I have been working in ceramics for about 4 years now, practicing first at Harrogate College and then expanding to get my own kiln, and more recently a Raku kiln. I previously dabbled with sculpture and stone carving in particular. That is a very slow process and eventually I moved on from it but have brought the sense of sculptural form with me. My pieces are often a very simple form relying on its sculptural qualities and a textural surface treatment.

I was most inspired by a recent trip to Iceland and have found that the combination of black clay, white porcelain slip and turquoise underglaze reflect the colours of the glacial lagoons there.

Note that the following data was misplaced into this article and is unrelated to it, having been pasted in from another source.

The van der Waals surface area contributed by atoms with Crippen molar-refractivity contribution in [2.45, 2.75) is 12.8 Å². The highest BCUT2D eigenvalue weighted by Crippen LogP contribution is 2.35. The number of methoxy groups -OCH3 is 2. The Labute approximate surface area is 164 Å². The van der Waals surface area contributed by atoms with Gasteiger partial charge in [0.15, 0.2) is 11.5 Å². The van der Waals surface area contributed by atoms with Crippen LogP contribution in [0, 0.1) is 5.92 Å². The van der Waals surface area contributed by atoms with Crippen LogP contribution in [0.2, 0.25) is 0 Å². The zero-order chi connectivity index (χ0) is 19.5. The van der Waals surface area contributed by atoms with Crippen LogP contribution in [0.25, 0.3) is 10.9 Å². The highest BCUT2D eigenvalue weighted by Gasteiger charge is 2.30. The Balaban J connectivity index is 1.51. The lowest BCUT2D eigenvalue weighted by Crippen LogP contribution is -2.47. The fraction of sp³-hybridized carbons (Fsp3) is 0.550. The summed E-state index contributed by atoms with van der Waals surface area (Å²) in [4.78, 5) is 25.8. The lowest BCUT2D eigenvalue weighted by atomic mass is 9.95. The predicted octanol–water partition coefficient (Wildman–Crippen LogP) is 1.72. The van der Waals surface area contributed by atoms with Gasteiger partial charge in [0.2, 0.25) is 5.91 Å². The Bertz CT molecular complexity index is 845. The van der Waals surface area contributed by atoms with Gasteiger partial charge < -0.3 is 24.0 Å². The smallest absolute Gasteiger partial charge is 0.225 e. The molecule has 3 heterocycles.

I use minimal surface decoration, mark making by carving into coloured slips or washing out resisted clay. My inspirations come from patterns in the landscape and nature; rivulets, roots, dunes, hashes and slashes. Rhythm is also a very important element to me in ceramics, and many of the processes have a rhythmic element to them. I find this very therapeutic and that is one of the many draws to the medium; it is also tactile, fluid, sensual and undergoes an amazing metamorphosis from a lump of sticky clay to the finished piece.